Together We Are More

(I delivered this sermon at the Unitarian Universalist Fellowship of the Peninsula on May 19th 2013.  The first service that Sunday featured a “traditional” format based around the sermon, while the second service was “multigenerational” with the three stories told interactively as bracketed by an introduction and a reflection.)

Introduction (multigenerational service)

This morning we’re going to hear three different folk tales from around the world — one from Africa, one from India and one from Japan — as well as a song based on a saying from China.  All of them provide us with some different ways to look at what it means to be part of something larger than ourselves.

Now all of us are part of something larger than ourselves, often more than one thing.  We’re part of our families, part of our communities, part of our society, part of the human race, part of life on this planet.  And all of us here this morning are part of this congregation — even if you’re visiting us for the first time, we welcome you into our religious community for the time that you’re here.

One of the reasons to choose to be a part of something larger than ourselves is that it allows us to do things that we cannot do by ourselves.  In the first story, we’ll meet Hare, who realizes he must ask others to help him if he’s to do what he promised Hyena; in return, Hare gives the others a couple of marvelous gifts.

Often we’re part of something larger than ourselves because there’s some bigger goal we’re trying to achieve together.  In the second story, when a fowler or bird-catcher is trying to trap some quail so that he can sell them at the market, we find out what can happen to a community when it loses sight of its own goal.

And our third story is short but makes a simple point about the importance of how we are together making all the difference.  We’ll go with a woman who wants to see both heaven and hell; the monks at the local temple show her two scenes that are exactly the same except in one particular way that turns one scene into hell and turns the other into heaven.

~)<

Anthem: “Where There Is Light in the Soul” by Elizabeth Alexander

Sermon

[“Hare’s Gifts”, a story from Africa, told by Kenneth Collier]

It wasn’t until I’d completed about a year’s worth of seminary classes that I realized that one of my main interests was in the subject of community.  And this wasn’t just an academic interest in building and sustaining community, I knew, but a deep, personal need to be a part of something larger.  I’ve always been a “joiner” — by which I don’t mean a carpenter who specializes in assembling woodwork but somebody who becomes a member of organizations — and where they was no organization to join, I would create one.

As a young child, for instance, I rounded up the other young children who lived on my street, starting with my sister and one of the neighbors, to form what I naïvely called a gang.  Rather than going out and getting into trouble, though, we met in a shed in my parents’ back yard and held committee meetings.  I guess I was destined for church work.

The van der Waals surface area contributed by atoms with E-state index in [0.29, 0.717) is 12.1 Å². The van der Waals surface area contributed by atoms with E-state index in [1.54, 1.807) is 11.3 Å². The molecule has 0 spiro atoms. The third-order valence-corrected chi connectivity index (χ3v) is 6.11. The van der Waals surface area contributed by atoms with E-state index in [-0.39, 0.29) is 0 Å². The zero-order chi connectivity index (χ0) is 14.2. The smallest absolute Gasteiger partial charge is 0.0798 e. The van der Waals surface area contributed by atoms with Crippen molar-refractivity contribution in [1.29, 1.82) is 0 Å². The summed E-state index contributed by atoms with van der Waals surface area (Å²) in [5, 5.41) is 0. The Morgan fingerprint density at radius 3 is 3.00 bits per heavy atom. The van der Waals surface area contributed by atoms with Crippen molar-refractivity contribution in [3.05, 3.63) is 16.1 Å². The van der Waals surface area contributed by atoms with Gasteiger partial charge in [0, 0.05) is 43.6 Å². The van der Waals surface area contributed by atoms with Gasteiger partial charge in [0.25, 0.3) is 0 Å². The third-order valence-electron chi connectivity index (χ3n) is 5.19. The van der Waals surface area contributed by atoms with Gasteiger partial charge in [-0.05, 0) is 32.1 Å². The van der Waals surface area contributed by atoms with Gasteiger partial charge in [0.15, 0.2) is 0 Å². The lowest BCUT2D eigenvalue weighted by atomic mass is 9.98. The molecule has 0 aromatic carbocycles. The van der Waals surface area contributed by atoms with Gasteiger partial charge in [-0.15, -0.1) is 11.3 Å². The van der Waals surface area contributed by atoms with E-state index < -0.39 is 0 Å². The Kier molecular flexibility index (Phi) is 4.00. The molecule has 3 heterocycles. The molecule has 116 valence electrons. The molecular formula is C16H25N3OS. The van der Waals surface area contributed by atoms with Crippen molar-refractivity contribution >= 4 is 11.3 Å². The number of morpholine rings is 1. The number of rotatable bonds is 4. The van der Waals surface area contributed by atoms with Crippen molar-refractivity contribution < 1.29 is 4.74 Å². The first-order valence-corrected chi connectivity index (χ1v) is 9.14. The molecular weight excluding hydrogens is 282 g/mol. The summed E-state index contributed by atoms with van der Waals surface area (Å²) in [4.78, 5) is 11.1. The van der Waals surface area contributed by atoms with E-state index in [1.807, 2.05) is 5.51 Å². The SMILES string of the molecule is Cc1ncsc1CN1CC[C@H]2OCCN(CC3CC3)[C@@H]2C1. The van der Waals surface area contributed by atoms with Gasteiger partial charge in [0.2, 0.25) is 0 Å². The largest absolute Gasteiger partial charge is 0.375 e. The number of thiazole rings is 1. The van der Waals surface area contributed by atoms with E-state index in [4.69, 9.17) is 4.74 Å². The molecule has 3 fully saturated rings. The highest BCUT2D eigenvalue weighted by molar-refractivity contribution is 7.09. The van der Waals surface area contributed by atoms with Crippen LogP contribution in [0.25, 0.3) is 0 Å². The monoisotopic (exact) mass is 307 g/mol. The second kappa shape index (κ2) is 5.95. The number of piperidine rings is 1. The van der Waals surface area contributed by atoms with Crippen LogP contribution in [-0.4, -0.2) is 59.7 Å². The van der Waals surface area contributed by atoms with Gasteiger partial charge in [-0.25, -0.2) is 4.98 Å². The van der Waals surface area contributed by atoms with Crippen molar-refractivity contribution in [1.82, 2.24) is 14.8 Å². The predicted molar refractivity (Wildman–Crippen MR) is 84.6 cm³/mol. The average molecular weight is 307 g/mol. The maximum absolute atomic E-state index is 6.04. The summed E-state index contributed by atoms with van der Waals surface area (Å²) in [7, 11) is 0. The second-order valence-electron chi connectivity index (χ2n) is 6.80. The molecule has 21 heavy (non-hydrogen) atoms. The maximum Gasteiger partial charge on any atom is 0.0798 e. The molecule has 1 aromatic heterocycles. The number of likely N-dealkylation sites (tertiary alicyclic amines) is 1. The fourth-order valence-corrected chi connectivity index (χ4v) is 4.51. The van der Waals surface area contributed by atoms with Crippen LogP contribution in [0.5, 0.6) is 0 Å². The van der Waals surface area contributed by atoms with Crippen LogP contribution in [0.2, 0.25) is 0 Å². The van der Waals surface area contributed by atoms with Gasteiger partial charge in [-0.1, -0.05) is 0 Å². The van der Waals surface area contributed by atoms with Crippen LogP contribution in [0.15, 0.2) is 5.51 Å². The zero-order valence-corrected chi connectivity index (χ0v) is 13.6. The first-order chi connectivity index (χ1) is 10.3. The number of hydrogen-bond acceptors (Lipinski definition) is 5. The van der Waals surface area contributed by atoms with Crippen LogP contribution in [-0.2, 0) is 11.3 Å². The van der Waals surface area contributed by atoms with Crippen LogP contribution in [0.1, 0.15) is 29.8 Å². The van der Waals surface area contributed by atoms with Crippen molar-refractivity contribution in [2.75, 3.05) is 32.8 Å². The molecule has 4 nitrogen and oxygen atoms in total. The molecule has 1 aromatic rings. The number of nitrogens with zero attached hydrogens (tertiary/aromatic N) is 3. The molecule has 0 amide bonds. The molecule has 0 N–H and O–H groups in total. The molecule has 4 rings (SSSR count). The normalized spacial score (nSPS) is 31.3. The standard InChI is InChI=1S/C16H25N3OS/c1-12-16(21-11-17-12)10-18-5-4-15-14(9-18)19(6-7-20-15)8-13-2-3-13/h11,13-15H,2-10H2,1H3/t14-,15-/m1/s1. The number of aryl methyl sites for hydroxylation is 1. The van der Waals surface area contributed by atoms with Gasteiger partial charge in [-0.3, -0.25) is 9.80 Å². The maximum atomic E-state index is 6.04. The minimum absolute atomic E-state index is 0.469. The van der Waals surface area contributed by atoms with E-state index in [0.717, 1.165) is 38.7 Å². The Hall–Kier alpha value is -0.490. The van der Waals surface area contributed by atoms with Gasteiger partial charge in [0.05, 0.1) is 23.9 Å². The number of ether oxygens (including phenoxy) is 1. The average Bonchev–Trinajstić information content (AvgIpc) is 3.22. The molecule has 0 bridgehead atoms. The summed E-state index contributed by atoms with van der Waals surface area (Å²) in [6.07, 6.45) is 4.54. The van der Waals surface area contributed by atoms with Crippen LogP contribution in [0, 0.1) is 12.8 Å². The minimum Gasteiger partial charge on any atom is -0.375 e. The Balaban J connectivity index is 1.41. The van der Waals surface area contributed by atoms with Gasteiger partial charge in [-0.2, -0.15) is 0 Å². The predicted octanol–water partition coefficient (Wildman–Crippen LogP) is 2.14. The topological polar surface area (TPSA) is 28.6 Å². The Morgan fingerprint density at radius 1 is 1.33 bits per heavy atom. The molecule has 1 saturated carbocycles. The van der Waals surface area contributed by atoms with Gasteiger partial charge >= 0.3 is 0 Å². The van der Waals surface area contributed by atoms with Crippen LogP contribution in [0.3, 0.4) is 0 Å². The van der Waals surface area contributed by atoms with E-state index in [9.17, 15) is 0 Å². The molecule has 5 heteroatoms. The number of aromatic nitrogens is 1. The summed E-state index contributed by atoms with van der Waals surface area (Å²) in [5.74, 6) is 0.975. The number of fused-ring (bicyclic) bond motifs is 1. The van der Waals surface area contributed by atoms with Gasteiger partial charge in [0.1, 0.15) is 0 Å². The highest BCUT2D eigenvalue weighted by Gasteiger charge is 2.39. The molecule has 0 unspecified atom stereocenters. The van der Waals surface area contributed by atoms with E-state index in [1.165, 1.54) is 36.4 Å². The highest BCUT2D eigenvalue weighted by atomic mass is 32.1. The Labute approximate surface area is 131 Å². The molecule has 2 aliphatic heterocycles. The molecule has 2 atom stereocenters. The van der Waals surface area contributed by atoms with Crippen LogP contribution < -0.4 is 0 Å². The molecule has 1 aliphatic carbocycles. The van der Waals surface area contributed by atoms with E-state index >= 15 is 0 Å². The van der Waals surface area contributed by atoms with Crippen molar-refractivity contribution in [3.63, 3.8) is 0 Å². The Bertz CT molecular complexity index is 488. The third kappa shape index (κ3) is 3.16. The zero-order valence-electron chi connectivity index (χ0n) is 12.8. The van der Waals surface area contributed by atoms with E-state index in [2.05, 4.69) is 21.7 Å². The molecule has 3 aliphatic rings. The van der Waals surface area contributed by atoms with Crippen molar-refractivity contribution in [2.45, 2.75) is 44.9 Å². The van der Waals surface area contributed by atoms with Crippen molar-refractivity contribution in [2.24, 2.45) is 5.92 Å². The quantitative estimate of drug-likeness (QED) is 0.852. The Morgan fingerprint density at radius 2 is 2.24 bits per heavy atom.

Twenty years later I was living in San Diego and had become part of an on-line community that was forming under the name of Scientific Pantheism.  I’d been attracted — in spite of the bizarre-sounding name — on the basis of a web page that asked questions such as:

“When you look at the night sky or at the images of the Hubble Space Telescope, are you filled with feelings of awe and wonder at the overwhelming beauty and power of the Universe?

“When you are in the midst of Nature, in a forest, by the sea, on a mountain peak, do you ever feel a sense of the sacred, like the feeling of being in a vast cathedral?

“Do you believe that humans should be a part of Nature, rather than set above it?”

Well, my answer to all of these questions was “yes”, just as it is for many Unitarian Universalists.  Only I hadn’t heard of Unitarian Universalism at the time.  Even though there were active, healthy UU congregations in the towns where I’d lived since moving to the United States, none of them offered a campus ministry that had reached me at the universities where I studied and worked, so I was left to my own devices to find religion on-line.

Of course, that wasn’t very satisfactory.  So, discovering that there were a number of other people living in Southern California who had also found that on-line group, I suggested we get together.  Apparently other people felt the same need for seeing one another, as I found that I was welcoming into my little apartment not only people from San Diego, but from Orange County, from Riverside, even from Los Angeles.  To give you an idea of the time and distance, that’s like someone coming here from Fredericksburg, only with much, much, much worse traffic, as well as immigration check-points.

We started meeting every month, for picnics and potlucks, for meditation and story-telling and drumming, to go hiking or to visit places like the San Diego Zoo or the La Brea Tar Pits.  We called ourselves the Pantheists of Southern California, and I even have one of the surviving mugs that I had made for us.  It was community at its most instinctive, its most informal, as is entirely appropriate for a small group of a dozen or fifteen people, but it met a real, human need — our need — for community.